If you are traveling to Italy, you might be wondering which airport should you fly into, should you arrive by train, should you rent a car?
Here are some tips to help you understand train travel in Italy by Katie Greenaway.
Trains are so easy to use in Italy. I was nervous the first time riding it alone but once you know the ropes, you will be a confident train traveler. First, we must discuss the differences in the train types.
Regionale trains are the slow trains that travel only in each region, like Tuscany or Umbria. They stop in smaller towns which is why the trains are slower.
Then there is the Intercity which nowadays are few and far between. They require a reservation and travel, you guessed it, between bigger cities. These trains travel between regions as well. But now that there are le Frecce trains, there are only a few Intercity trains that travel on a daily basis.
The Frecciarosso, Frecciaargento and Frecciabianca are the faster version of the Eurostar. Eurostar is now similar to the Intercity train. These don’t run as often as the Frecce trains. They are faster, more convenient, but more expensive. They travel to only the main cities, Florence, Milan, Venice, Bologna, Rome, Naples, to name a few. These trains also require a reservation.
Now that you know which train is which, how to do you purchase a train ticket?
It is quite easy.
The automatic machines like this one cater to the regionale trains only. So for example if you were departing from Florence to arrive in Pisa, this is the machine I would use.
There is never anyone at these ones either.
The machine shown in the top picture is the one that everyone lines up behind. But if you are just traveling to a town in Tuscany I suggest taking my advice and using the first automatic machine.
Now if you are traveling all over Italy and would like to ask questions to the tellers, you must wait in a long line. They are helpful (sometimes) also if you want to practice your Italian, give it a go.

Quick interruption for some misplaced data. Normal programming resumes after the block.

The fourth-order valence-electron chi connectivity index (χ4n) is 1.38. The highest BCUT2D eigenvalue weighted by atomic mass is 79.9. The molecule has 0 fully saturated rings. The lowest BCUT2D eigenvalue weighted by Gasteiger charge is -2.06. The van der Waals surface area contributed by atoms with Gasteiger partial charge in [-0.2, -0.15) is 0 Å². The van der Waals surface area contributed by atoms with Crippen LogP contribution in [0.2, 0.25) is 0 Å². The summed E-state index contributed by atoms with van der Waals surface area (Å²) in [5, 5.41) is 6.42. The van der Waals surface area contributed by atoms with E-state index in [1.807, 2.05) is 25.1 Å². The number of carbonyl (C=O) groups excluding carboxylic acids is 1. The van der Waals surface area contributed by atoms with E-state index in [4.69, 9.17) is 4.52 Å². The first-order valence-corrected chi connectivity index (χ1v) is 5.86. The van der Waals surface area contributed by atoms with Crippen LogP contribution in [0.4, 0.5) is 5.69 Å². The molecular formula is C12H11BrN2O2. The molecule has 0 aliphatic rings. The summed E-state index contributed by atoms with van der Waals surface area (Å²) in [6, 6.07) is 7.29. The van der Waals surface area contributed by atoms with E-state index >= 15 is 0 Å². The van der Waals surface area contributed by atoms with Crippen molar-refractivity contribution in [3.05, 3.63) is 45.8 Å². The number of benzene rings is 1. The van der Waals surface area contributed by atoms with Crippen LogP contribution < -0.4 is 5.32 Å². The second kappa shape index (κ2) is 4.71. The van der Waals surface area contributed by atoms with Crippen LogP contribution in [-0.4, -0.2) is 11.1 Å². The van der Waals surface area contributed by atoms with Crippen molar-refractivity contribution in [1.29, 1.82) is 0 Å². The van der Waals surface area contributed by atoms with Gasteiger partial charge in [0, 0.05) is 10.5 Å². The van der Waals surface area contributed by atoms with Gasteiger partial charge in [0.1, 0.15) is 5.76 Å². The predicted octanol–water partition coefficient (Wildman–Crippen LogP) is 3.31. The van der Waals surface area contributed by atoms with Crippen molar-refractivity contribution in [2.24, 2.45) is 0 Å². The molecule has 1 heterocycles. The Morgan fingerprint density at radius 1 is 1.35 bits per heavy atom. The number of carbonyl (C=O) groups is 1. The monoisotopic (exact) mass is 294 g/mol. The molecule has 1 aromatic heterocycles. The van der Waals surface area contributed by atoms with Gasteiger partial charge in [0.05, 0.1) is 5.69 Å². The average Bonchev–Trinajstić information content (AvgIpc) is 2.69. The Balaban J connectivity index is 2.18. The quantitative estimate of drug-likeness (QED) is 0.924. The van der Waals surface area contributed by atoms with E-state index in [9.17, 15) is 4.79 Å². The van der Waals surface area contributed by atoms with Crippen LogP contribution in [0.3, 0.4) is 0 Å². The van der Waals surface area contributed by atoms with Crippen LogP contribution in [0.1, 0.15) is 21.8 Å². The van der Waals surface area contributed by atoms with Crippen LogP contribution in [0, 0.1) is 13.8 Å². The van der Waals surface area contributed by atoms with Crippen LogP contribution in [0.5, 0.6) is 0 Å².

You must remember to validate your ticket before stepping onto the train.
This is the machine you validate your ticket in. If you forget to stamp your ticket you will be fined around €50.
Sciopero is a word that travelers should be aware of when in Italy. Sciopero, which means strike, happens quite often. And when it does it is pure chaos, especially if it is rush hour. Be calm usually there is a back up train that will take over for the original train scheduled to depart. Be aware that these trains will be very crowded as well. Regionale for sure. They pack people in the trains like sardines. I would suggest once you know which track the replacement train is arriving on. I would race to last car of the train just so you can get a seat. People always rush to the first train.
While traveling by train, be courteous when you see someone in your seat, point to your seat number and they should kindly move. When there is an elderly person looking for a seat be kind and offer your seat up. Remember to arrive in the right carrozza or car when you are searching for your posto or seat. Sit back, relax and enjoy the ride along the seaside, through mountains and among the sunflower beds.
Any questions about the trains, head over to the Trenitalia site. You can change the language to English.
Traveling south? Click here to see how I can help you plan your trip to Calabria or southern Italy.